During the past decade, the plasma frequency probe (PFP) has evolved into an accurate, proven method of measuring electron density in the ionosphere above about 90 km. The instrument uses an electrically short antenna mounted on a sounding rocket that is immersed in the plasma and notes the frequency where the antenna impedance is large and nonreactive. This frequency is closely related to the plasma frequency, which is a direct function of free electron concentration. The probe uses phase-locked loop technology to follow a changing electron density. Several sections of the plasma frequency probe circuitry are unique, especially the voltage-controlled oscillator that uses both an electronically tuned capacitor and inductor to give the wide tuning range needed for electron density measurements. The results from two recent sounding rocket flights (Thunderstorm II and CRIT II) under vastly different plasma conditions demonstrate the capabilities of the PFP and show the importance of in situ electron density measurements of understanding plasma processes. 9 refs.

  7. Processing of superconductive materials and high frequency

    SciTech Connect

    Smith, J.L.

    1987-01-01

    We do not know yet if superconductivity will become useful without refrigeration. Now, the superconductors are so different from copper that it is difficult to imagine replacing copper with such a brittle material. Superconductors conduct dc with no loss, ac with small losses, and microwaves in co-axial lines with almost no loss and with no dispersion from dc to the highest frequencies. They will probably allow us to close the gap between radio frequency and infrared optical transmission. Clearly your industry should know some things about where superconductivity may lead us and must consider whether the greater risk is to develop them or to let others try it. There are no easy answers yet.

  8. High-Frequency Radiation and Tritium Channel

    NASA Astrophysics Data System (ADS)

    Afonichev, D. D.

    2005-12-01

    In the process of deformation of titanium alloy samples preliminarily saturated by deuterium (at a temperature T = 710°C) radiation, which is not a neutron flux, was detected. Electromagnetic radiation in the range of radio frequencies was detected in titanium alloy samples in the process of their saturation by deuterium. The probable mechanism of its occurrence may be the retardation of charged particles in the metallic matrix.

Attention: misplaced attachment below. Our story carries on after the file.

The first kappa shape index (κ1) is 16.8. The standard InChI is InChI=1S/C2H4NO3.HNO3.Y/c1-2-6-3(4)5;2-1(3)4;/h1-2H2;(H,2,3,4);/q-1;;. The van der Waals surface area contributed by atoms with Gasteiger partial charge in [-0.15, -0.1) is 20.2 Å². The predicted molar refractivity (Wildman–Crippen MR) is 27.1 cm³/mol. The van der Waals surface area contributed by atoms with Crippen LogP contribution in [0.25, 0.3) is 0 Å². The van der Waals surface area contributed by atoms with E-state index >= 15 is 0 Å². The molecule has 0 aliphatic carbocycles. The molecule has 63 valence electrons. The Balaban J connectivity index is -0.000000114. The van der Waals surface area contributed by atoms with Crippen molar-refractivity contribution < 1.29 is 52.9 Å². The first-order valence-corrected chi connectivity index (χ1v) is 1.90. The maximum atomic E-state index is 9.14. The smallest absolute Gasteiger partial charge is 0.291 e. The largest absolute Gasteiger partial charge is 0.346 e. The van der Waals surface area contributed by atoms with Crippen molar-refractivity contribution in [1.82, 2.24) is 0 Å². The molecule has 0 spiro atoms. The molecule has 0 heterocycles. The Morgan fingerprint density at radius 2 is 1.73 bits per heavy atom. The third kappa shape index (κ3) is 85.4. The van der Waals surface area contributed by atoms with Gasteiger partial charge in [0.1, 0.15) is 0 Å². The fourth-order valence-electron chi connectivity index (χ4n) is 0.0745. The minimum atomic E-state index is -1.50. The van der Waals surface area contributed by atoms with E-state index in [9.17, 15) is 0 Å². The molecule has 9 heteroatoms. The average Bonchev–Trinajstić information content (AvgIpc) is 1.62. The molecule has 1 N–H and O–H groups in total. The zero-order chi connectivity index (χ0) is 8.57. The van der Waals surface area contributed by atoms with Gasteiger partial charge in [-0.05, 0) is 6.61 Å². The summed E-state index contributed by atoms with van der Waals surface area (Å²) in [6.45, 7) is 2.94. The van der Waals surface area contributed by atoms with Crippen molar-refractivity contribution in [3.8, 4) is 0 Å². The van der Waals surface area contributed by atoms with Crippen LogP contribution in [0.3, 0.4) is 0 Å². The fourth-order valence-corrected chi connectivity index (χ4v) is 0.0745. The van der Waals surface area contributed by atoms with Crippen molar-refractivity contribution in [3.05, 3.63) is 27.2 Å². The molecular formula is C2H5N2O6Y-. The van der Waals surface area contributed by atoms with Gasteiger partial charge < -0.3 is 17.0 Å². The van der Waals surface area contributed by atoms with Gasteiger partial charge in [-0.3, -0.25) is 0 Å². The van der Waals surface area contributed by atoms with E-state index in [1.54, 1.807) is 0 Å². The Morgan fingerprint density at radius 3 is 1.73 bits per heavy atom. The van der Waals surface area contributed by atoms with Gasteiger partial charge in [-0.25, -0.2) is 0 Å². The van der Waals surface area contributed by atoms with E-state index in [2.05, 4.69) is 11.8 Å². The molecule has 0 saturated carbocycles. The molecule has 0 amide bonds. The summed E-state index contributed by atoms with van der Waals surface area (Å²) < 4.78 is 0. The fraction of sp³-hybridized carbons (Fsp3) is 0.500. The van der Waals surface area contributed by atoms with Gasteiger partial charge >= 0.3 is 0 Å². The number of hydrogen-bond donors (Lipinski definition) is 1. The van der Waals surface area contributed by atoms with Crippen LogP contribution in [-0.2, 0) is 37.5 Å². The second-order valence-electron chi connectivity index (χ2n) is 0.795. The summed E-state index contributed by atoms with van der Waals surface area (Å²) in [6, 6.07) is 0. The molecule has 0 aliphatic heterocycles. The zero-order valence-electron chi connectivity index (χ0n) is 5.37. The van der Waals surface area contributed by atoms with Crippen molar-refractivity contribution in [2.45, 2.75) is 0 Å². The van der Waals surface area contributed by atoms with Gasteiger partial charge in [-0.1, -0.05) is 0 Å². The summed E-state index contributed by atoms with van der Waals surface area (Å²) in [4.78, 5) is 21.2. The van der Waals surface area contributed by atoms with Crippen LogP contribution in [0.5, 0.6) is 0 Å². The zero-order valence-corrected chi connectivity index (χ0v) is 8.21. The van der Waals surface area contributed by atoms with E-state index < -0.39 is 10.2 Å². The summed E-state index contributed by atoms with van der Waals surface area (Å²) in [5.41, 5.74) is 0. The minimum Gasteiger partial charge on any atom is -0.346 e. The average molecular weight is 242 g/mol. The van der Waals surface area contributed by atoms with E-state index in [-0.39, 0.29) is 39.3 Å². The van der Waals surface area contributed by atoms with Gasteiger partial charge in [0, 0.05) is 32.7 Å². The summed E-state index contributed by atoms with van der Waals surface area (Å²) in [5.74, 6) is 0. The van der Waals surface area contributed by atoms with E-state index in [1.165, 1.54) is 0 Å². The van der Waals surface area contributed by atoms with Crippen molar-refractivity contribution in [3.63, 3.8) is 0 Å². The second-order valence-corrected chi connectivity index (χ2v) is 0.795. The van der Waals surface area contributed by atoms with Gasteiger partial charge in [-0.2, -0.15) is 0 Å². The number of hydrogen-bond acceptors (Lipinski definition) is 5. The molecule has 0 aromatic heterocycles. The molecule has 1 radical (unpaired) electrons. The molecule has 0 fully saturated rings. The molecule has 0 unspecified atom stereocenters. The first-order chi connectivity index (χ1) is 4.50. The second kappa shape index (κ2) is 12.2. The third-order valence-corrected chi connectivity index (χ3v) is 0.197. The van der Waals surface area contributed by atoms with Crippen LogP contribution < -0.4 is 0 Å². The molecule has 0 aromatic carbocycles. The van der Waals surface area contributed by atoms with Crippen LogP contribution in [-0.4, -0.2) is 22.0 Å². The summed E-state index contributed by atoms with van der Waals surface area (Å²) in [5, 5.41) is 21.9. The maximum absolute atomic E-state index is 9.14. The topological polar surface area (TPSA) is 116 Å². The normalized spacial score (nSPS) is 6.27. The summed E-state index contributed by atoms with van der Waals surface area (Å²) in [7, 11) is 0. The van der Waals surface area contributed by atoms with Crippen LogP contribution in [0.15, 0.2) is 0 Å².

9. High-Frequency, Conformable Organic Amplifiers.

    PubMed

    Reuveny, Amir; Lee, Sunghoon; Yokota, Tomoyuki; Fuketa, Hiroshi; Siket, Christian M; Lee, Sungwon; Sekitani, Tsuyoshi; Sakurai, Takayasu; Bauer, Siegfried; Someya, Takao

    2016-05-01

    Large-bandwidth, low-operation-voltage, and uniform organic amplifiers are fabricated on ultrathin foils. By the integration of short-channel OTFTs and AlOx capacitors, organic amplifiers with a bandwidth of 25 kHz are realized, demonstrating the highest gain-bandwidth product (GBWP) reported to date. Owing to material and process advancements, closed-loop architectures operate at frequencies of several kilohertz with an area smaller than 30 mm(2) . PMID:26922899

  10. High-Frequency, Conformable Organic Amplifiers.

    PubMed

    Reuveny, Amir; Lee, Sunghoon; Yokota, Tomoyuki; Fuketa, Hiroshi; Siket, Christian M; Lee, Sungwon; Sekitani, Tsuyoshi; Sakurai, Takayasu; Bauer, Siegfried; Someya, Takao

    2016-05-01

    Large-bandwidth, low-operation-voltage, and uniform organic amplifiers are fabricated on ultrathin foils. By the integration of short-channel OTFTs and AlOx capacitors, organic amplifiers with a bandwidth of 25 kHz are realized, demonstrating the highest gain-bandwidth product (GBWP) reported to date. Owing to material and process advancements, closed-loop architectures operate at frequencies of several kilohertz with an area smaller than 30 mm(2) .

  11. Measurement of electron density transients in pulsed RF discharges using a frequency boxcar hairpin probe

    NASA Astrophysics Data System (ADS)

    Peterson, David; Coumou, David; Shannon, Steven

    2015-11-01

    Time resolved electron density measurements in pulsed RF discharges are shown using a hairpin resonance probe using low cost electronics, on par with normal Langmuir probe boxcar mode operation. Time resolution of 10 microseconds has been demonstrated. A signal generator produces the applied microwave frequency; the reflected waveform is passed through a directional coupler and filtered to remove the RF component. The signal is heterodyned with a frequency mixer and rectified to produce a DC signal read by an oscilloscope. At certain points during the pulse, the plasma density is such that the applied frequency is the same as the resonance frequency of the probe/plasma system, creating reflected signal dips. The applied microwave frequency is shifted in small increments in a frequency boxcar routine to determine the density as a function of time. A dc sheath correction is applied for the grounded probe, producing low cost, high fidelity, and highly reproducible electron density measurements. The measurements are made in both inductively and capacitively coupled systems, the latter driven by multiple frequencies where a subset of these frequencies are pulsed. Measurements are compared to previous published results, time resolved OES, and in-line measurement of plasma impedance. This work is supported by the NSF DOE partnership on plasma science, the NSF GOALI program, and MKS Instruments.